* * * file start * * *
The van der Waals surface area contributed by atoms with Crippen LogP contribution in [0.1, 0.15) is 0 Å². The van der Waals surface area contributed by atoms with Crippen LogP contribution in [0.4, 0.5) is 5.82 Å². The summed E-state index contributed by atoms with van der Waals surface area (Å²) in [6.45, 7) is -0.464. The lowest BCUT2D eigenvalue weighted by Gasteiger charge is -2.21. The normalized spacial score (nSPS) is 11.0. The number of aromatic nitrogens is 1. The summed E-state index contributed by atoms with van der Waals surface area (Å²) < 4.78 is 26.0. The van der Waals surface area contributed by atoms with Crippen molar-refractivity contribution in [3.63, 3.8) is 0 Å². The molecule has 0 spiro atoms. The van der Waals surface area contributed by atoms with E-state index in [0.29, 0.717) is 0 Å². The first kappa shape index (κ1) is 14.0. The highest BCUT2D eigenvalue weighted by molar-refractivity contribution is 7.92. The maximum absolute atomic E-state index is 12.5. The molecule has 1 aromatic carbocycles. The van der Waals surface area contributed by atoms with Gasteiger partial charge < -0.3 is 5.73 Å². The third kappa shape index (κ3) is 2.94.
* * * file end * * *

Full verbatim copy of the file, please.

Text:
The van der Waals surface area contributed by atoms with Crippen LogP contribution in [0.1, 0.15) is 0 Å². The van der Waals surface area contributed by atoms with Crippen LogP contribution in [0.4, 0.5) is 5.82 Å². The summed E-state index contributed by atoms with van der Waals surface area (Å²) in [6.45, 7) is -0.464. The lowest BCUT2D eigenvalue weighted by Gasteiger charge is -2.21. The normalized spacial score (nSPS) is 11.0. The number of aromatic nitrogens is 1. The summed E-state index contributed by atoms with van der Waals surface area (Å²) < 4.78 is 26.0. The van der Waals surface area contributed by atoms with Crippen molar-refractivity contribution in [3.63, 3.8) is 0 Å². The molecule has 0 spiro atoms. The van der Waals surface area contributed by atoms with E-state index in [0.29, 0.717) is 0 Å². The first kappa shape index (κ1) is 14.0. The highest BCUT2D eigenvalue weighted by molar-refractivity contribution is 7.92. The maximum absolute atomic E-state index is 12.5. The molecule has 1 aromatic carbocycles. The van der Waals surface area contributed by atoms with Gasteiger partial charge < -0.3 is 5.73 Å². The third kappa shape index (κ3) is 2.94.